Do the recent Equality & Human Rights Commission proposals to ‘combat’ sexual harassment make sense?

The Equality & Human Rights Commission (“EHRC”) is a fantastic organisation that seeks to protect employees and workers from discrimination at work. I regularly read their published Reports and publications because they interest me and keep me informed of potential future developments, which is handy given my sizable discrimination-related workload for employees and employers alike.

The EHRC have recently published their most recent Report: “Turning the tables: Ending sexual harassment at work”. The Report raises well-known concerns about the lack of support provided to, and the pressure and detriment placed upon, individuals who identify sexual harassment issues in the workplace.

As usual, the Report ends with some law reform-based recommendations for the Government to consider to improve matters. And, rather unusually with an EHRC Report, whilst I completely agree with the motive behind the recommendations, I can’t much see how the majority of the recommendations themselves will make much positive difference. For me, it appears to be a case of ‘good intent, bad execution’.

But, rather than simply take my word for it, let’s explore some of the recommendations and have a proper look.

Is Buddy the Elf a good employee?

 It’s nearly here! Christmas is just five days away! The radio stations are playing Last Christmas by Wham on loop, supermarkets are clogging up the TV with advertisements for gooey desserts and it’s getting easier and easier to spot those remaining advert calendar squares!

Every family tends to have an annual pre-Christmas tradition and I’m no different. In fact, mine is to visit my younger family members each year and watch Elf with them. For those not in the know, Elf is a Christmas film which came out in 2003 and stars Will Ferrell as a human who is adopted by Santa’s elves and raised as a Christmas Elf at the North Pole. It sounds terrible but, in fact, it’s a cult classic that was named Best Christmas film in a recent survey!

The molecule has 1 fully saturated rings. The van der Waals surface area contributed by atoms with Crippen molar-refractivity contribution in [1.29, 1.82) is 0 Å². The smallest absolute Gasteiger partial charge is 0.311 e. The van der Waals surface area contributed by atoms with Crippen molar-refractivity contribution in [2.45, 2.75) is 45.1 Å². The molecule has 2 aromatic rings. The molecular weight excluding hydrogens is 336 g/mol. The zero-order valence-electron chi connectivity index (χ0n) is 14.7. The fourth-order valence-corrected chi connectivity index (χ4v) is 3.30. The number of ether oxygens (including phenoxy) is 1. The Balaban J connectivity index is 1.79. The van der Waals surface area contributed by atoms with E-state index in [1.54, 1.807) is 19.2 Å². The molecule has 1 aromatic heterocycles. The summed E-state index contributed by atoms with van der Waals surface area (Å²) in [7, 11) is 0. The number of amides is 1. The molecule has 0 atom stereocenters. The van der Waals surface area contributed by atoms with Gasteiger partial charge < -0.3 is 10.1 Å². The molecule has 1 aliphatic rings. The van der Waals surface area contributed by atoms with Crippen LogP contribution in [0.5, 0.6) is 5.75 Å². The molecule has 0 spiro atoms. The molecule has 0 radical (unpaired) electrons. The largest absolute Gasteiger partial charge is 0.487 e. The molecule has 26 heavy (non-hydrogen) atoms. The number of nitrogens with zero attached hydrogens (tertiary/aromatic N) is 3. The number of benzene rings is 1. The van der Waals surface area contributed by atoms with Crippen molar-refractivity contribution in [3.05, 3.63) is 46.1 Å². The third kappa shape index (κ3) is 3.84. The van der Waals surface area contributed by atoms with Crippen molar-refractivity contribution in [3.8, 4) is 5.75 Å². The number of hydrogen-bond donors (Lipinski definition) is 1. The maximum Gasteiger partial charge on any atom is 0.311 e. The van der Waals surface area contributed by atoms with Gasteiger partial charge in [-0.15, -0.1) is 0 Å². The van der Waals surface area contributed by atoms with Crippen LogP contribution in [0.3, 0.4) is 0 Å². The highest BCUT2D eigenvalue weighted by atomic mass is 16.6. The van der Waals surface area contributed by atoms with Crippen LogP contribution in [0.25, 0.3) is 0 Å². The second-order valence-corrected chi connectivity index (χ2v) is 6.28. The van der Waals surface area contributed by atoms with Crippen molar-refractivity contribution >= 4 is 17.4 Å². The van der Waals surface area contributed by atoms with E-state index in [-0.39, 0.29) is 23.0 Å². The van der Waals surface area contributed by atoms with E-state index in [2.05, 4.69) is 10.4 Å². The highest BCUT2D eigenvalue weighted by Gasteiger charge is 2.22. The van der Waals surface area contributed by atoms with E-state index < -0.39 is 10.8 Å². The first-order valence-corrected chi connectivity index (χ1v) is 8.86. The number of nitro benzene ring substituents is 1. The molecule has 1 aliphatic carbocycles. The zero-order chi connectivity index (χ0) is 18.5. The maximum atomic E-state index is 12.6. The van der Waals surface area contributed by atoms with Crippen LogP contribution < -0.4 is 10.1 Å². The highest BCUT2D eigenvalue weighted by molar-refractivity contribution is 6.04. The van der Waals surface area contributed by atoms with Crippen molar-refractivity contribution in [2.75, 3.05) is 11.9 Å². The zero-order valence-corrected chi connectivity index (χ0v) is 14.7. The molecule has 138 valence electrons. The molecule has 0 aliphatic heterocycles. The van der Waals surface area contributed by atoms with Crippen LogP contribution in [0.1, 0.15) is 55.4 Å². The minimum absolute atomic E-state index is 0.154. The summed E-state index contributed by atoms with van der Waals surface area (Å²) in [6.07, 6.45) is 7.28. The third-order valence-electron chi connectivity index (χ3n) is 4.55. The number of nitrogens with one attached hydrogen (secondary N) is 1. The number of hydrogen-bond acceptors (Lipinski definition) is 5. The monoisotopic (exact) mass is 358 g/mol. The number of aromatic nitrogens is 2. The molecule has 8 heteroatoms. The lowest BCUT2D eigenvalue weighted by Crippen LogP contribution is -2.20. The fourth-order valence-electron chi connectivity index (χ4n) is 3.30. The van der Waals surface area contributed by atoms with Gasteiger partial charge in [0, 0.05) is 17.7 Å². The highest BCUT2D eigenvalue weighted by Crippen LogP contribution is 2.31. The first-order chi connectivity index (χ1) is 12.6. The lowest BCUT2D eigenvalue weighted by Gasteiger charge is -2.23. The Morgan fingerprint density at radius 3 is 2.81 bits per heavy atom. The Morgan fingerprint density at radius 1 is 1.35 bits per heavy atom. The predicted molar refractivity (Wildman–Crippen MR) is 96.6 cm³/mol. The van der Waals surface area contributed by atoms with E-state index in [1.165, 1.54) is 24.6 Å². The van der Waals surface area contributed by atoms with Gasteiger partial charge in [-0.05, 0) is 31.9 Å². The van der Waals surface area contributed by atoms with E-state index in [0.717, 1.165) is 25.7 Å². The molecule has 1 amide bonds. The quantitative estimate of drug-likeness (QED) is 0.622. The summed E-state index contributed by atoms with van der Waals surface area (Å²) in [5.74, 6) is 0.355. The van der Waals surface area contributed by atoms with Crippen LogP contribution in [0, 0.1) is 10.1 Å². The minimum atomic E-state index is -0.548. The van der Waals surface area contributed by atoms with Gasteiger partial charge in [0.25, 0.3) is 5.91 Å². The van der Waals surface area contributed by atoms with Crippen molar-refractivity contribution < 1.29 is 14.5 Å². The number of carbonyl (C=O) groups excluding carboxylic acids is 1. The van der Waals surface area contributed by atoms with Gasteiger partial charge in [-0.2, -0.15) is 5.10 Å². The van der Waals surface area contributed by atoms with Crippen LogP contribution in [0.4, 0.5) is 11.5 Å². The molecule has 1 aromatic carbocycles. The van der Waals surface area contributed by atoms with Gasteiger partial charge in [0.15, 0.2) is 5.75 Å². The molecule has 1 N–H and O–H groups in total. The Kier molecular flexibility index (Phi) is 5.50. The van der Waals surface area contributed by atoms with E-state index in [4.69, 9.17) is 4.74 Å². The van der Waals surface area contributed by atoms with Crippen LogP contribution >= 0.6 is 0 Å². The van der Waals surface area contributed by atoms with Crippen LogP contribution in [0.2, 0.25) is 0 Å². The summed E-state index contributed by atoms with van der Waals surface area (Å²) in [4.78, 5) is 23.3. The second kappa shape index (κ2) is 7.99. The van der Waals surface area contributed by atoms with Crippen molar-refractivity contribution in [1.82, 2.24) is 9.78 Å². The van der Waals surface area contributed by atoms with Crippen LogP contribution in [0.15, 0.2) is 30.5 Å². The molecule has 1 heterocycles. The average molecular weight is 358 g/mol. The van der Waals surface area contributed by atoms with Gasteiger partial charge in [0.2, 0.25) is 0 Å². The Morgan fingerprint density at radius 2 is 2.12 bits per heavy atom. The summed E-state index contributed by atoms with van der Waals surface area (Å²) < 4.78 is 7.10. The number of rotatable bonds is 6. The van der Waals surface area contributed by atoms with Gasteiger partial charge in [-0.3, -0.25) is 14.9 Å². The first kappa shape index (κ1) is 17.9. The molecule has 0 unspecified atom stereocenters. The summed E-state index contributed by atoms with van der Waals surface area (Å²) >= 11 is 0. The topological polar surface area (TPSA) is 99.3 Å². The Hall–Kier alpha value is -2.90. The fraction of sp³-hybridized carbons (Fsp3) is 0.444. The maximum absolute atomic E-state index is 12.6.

Anyway, what better time of the year to explore whether or not Buddy the Elf is a good employee or not? I mean, it is an employment law-related and Christmas-themed topic, so what are we waiting for? Let’s travel through the Candy Cane forest and explore this further!

So, to give us some background, Buddy was a baby at an orphanage who snuck into Santa’s sack one night. When Santa discovers him at the bottom of his sack upon his return to the North Pole, an elf adopts him and raises Buddy as his own. Unfortunately, Buddy grows at three times the rate (and height) of the elves and, eventually, discovers that he is a human, not a Christmas Elf. Aside from his height, this is especially noticeable when Buddy can ‘only’ make 85 Etch-A-Sketches a day rather than his 1,000 daily target in Santa’s workshop. Upon discovering that he is human, Buddy goes to New York to find his real father and save him from the naughty list, as well as looking for a more normal life.

During the film, Buddy has work experience at his real father’s book company, work experience in a mail room and works as an employee of a large department store in the Christmas section. Buddy is dedicated and keen but, overall, was he a good employee (by UK employment law standards)?

Not so silent night – Christmas parties gone wrong!

Ahhh the office Christmas party. The supposed annual nightmare for the HR Team. Of all the traditional Christmas-related workplace events, the Christmas party sure is the one that surrounded by the most myths.

HR Departments sending out pre-Christmas party checklists? Alcohol being banned? The party itself replaced with a simple lunch or, even more severely, not held at all to avoid legal claims or grievances? I mean, just type ‘office Christmas party’ into an online search engine and you’ll see exactly what I mean.

In recent years, perhaps not unsurprisingly, some employers have simply stopped having Christmas parties to avoid the hassle and stress of dealing with the ‘troubles’ that emerge. You’d think that, as an Employment Law Solicitor, I’d see that as a good thing? Absolutely not! So, why is that?

“Overpromoted” practice manager constructively dismissed following bullying by “brusque and blunt” doctor

As I have pointed out over many years. pursuing a claim for constructive unfair dismissal can be a risky course of action because, for the former employee, it brings with it the added burden of having to demonstrate that the employer’s conduct was so unsatisfactory that it established a fundamental breach of a term of…